Croatia remains strongly committed to its cooperation with the Tribunal. This unequivocal cooperation is clearly confirmed by the latest Prosecutor's assessment according to which “Croatia continues to respond in a timely and adequate manner to the OTP's requests for assistance and provides access to witnesses and evidence as required“.
The Special Task Force, established by Croatian Prime Minister Kosor continues to actively pursue its investigations. During the reporting period the Task Force produced three reports on current operations, and a separate report summarizing all its activities and findings to date. Let me add that the Task Force's professionalism and competence have also been duly noted and recognized by the Prosecutor in his previous report.
As regards “the missing documents (that are still) unaccounted for”, as stated in the Prosecutor's report, let me recall the conclusion of the Trial Chamber I of 26 July 2010 in which the Chamber, after expressly recognizing Croatia's proactive cooperation with the Tribunal, also pointed out that uncertainties regarding the creation of the documents, as well as their continued existence or accessibility to Croatia, have prevented Croatia from locating and delivering the requested documents. In its summarizing report, the Task Force has also provided its professional assessment about the fate of the missing documents. Although Trial Chamber I denied the Prosecution's motion to order Croatia to produce the aforementioned documents or information, in full respect of the Court's decision, Croatia went on with its investigation in this matter and is strongly committed to continue to undertake all reasonable and feasible measures at its disposal.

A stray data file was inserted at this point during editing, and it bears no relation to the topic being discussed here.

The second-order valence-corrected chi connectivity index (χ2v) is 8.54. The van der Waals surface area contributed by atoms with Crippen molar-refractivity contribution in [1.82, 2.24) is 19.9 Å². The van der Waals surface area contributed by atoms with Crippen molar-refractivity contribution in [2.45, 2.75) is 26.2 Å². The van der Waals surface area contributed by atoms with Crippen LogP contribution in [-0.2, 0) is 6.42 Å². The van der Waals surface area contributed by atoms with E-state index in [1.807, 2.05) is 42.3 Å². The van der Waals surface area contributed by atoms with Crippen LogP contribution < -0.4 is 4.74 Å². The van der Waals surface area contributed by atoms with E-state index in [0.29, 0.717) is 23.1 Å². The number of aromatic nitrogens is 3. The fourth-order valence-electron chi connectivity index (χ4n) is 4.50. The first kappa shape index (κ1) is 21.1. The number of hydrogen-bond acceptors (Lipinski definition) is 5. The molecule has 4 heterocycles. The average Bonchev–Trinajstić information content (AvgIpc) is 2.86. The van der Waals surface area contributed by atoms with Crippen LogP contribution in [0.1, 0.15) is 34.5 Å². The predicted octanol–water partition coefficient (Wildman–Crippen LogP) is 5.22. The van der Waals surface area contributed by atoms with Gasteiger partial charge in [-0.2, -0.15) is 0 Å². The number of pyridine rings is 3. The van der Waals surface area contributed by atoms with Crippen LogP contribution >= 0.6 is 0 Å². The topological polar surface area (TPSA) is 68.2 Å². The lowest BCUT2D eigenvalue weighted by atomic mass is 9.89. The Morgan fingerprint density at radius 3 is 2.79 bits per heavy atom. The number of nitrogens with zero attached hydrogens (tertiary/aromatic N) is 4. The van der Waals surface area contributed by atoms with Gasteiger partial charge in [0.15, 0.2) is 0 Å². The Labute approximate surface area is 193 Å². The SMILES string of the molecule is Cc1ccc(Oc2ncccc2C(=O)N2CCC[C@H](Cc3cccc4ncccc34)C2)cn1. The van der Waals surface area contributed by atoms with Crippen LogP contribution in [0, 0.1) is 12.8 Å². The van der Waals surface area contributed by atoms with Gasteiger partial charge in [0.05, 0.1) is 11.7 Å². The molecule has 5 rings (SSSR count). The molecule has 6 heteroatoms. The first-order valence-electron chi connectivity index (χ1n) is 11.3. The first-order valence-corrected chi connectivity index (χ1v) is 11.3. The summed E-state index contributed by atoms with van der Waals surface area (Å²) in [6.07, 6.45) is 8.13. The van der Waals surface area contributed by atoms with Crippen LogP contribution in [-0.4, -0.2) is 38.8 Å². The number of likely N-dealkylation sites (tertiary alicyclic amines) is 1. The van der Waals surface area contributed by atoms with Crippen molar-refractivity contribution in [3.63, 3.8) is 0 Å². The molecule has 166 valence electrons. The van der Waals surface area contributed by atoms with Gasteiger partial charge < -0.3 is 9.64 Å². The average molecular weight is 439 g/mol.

Over the reporting period, Croatian officials at the highest level remained engaged in direct and open dialogue with the Tribunal and the Prosecutor who visited Zagreb on 4 May and met with the Prime Minister, Minister of Justice, State Prosecutor and members of the Task Force. Furthermore, Croatian judges and prosecutors participated in peer-to-peer meetings and training sessions aimed at transferring the Tribunal's institutional knowledge and specialized skills to Croatian colleagues, as well as enhancing national capacities and strengthening national institutions. In addition, Croatia welcomes the Tribunal's efforts focused on increasing national capabilities to handle complex war crime trials by providing trial transcripts produced in local languages to the countries of the region.
In that context, let me also mention the Fifth Regional Conference of the State Prosecutors hosted by the State Prosecutor of Croatia, with the participation of the ICTY Prosecutor Mr. Brammertz, as well as Prosecutors from Bosnia and Herzegovina, Montenegro and the War Crimes Prosecutor of Serbia, held on 26 and 27 May at Brijuni. The main goal of the conference was to further discuss cooperation in war crimes cases between prosecution offices from the region, the cooperation between the OTP and national prosecutions, as well as concrete cooperation projects to facilitate the exchange of information related to war crimes cases.